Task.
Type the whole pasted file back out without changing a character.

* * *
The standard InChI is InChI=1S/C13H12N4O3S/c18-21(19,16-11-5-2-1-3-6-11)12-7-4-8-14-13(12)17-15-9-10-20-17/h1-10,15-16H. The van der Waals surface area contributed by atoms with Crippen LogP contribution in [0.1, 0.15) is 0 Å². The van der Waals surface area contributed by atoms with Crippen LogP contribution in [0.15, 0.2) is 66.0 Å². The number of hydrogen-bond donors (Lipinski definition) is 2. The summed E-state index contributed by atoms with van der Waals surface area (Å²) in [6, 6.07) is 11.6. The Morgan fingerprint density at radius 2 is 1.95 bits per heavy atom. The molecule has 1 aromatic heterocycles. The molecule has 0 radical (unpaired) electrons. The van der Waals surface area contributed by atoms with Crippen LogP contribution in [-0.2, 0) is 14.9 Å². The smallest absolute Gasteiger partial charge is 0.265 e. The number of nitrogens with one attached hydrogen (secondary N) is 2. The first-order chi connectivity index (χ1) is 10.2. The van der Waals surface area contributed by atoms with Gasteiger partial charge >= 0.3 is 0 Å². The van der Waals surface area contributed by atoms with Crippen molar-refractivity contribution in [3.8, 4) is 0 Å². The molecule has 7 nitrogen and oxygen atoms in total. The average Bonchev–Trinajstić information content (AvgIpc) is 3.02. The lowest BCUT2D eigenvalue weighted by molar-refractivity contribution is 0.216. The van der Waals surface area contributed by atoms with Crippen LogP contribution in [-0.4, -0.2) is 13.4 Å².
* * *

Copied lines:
The standard InChI is InChI=1S/C13H12N4O3S/c18-21(19,16-11-5-2-1-3-6-11)12-7-4-8-14-13(12)17-15-9-10-20-17/h1-10,15-16H. The van der Waals surface area contributed by atoms with Crippen LogP contribution in [0.1, 0.15) is 0 Å². The van der Waals surface area contributed by atoms with Crippen LogP contribution in [0.15, 0.2) is 66.0 Å². The number of hydrogen-bond donors (Lipinski definition) is 2. The summed E-state index contributed by atoms with van der Waals surface area (Å²) in [6, 6.07) is 11.6. The Morgan fingerprint density at radius 2 is 1.95 bits per heavy atom. The molecule has 1 aromatic heterocycles. The molecule has 0 radical (unpaired) electrons. The van der Waals surface area contributed by atoms with Crippen LogP contribution in [-0.2, 0) is 14.9 Å². The smallest absolute Gasteiger partial charge is 0.265 e. The number of nitrogens with one attached hydrogen (secondary N) is 2. The first-order chi connectivity index (χ1) is 10.2. The van der Waals surface area contributed by atoms with Gasteiger partial charge >= 0.3 is 0 Å². The van der Waals surface area contributed by atoms with Crippen molar-refractivity contribution in [3.8, 4) is 0 Å². The molecule has 7 nitrogen and oxygen atoms in total. The average Bonchev–Trinajstić information content (AvgIpc) is 3.02. The lowest BCUT2D eigenvalue weighted by molar-refractivity contribution is 0.216. The van der Waals surface area contributed by atoms with Crippen LogP contribution in [-0.4, -0.2) is 13.4 Å².